and santa cruz has 6dof and 6dof controllers and most likely will run mobile apps and won’t have any input from a pc ….and it will come probably in the end of next year

  • Simon Wood

    “Oculus Go will use the same Oculus app platform as Gear VR”… so does that mean that it would be usable with Rift-Cat? That would be quite interesting, making it a usable device for PC applications with a little “hacking”. Hopefully the OS wouldn’t be totally locked down.
    At present Rift-Cat does not support positional tracking itself, although you can cludge it with the combination of a lit-ping-pong ball, PS-Eye Cameras, PSMoveService, Rift-Cat and Steam-VR.

    • dk

      u install riftcat on android…..and most likely this will be just oculus home….but they might make an app in the future ….but it will be pointless because oculus go doesn’t have 6dof or 6dof controllers ….u will still have to hack that part

      • brandon9271

        That’s what the PsMove controllers are for…

  • VirtualJedi

    So basically the same thing as the upcoming standalone Daydream VR headsets without positional tracking. Wonder if this will run Android behind the scenes? I would assume yes. Price-point does seem reasonable though. Will be curious what sort of internal specs this has at that price. Cant imagine they would put the guts of a flagship phone into a $199 device unless they are seriously subsidizing it which would make this a step down from a Gear VR or Daydream rig performance wise.

    • RFC_VR

      Qualcomm 735VR SOC. Surprisingly powerful with optimised software.

      • VirtualJedi

        So this is substantially cheaper and just as powerful for VR as say a snapdragon 835? I do find it hard to believe that a VR focused SOC for a niche market can be more cost effective than SOC made for the largest market of computing devices there is and offer nearly the same performance. Perhaps the underlying OS is the trick here to optimize the performance.

        • RFC_VR

          Qualcomm Snapdragon 835VR SOC… To give it it’s full name.

          • VirtualJedi

            Did they announce this for the GO? Or are you speculating? Lowest cost Snapdragon 835 phone is ~$500.

          • MosBen

            I haven’t seen any reporting on the specs of the Go yet. That said, building a headset that takes unnecessary phone bits out might save some money, but it does seem awfully cheap to be top of the line internals. My guess is that we’re looking at a step or two down from bleeding edge mobile hardware. On the other hand, they could be selling these things at a loss with the assumption that they’ll make it back in software sales in Oculus’ walled garden store.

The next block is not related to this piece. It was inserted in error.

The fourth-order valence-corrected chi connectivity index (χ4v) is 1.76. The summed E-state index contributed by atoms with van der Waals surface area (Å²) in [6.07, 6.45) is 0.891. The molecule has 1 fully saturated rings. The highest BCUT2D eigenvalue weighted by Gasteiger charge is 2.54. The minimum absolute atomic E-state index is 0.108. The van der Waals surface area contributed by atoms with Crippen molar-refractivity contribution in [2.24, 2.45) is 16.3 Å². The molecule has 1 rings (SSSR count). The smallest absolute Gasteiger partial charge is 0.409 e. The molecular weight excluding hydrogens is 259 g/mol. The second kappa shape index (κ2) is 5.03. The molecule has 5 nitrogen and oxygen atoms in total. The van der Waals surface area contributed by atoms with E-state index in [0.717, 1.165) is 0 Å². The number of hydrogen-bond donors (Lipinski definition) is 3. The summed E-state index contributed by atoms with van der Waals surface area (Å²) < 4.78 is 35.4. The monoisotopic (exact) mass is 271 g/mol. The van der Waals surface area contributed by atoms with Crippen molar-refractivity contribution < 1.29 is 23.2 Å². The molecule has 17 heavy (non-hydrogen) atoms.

• Shawn MacDonell

            Phones cost substantially less to manufacture than what they’re priced at for consumers; phone companies have to make profits off hardware sales, Oculus does not (as much) due to owning the Oculus Home platform and software sales.

          • Simon Wood

            It’s also confirmed that the Oculus Go will not contain celluar capability, so there’s less hardware needed and license fees (Qualcomm tax) to pay.

      • Muzufuzo

        true VR optimised SoCs will be out in 2019 at the earliest

    • Shawn MacDonell

      The upcoming headsets from Lenovo and HTC both feature inside-out positional tracking via dual stereo cameras; Google’s WorldSense tracking.

      • VirtualJedi

        Right, I am having trouble understanding what the Oculus Go brings to the table compared to those. At 199 it sees almost certainly to be based on a much lower specced SOC than the Lenovo and HTC which I believe will be using the Snapdragon 835 and be priced around $400.

        • whitedragon101@gmail.com

          cough cough porn….. cough cough sharp screen low priced 3dof 180 3d porn.

          Oh and distant second a cheap personal cinema with netflix

          • brandon9271

            Folks will probably end up USB tethering it to a PC and using PsMove controllers or Nolo with it as well.

        • Shawn MacDonell

          Lenovo and HTC both need to make profits off the hardware, whilst Oculus isn’t as-required to (they still will of course); just like their Rift price cuts, they probably won’t earn nearly as much per-unit sold as Lenoov/HTC will with their respective Daydream headsets.

  • Jean-Sebastien Perron

    I have a Rift and I will buy the Go for work and boring family parties. Finally no need for 1000$ stupid phones.

  • WyrdestGeek

    Yeah, I would really like to have a standalone VR setup at this point, but I don’t think I’m going to spend $200 on Yet Another device that lacks tracking.

  • VirtualBro

    Hey, any indication of whether there’ll be a way to adjust the IPD? My IPD is an extra-large 70.5mm, which makes it impossible to use any one-size-fits-all headset. (On the upside, my gigantic bulky neck makes even the heaviest headsets a comfortable weight..)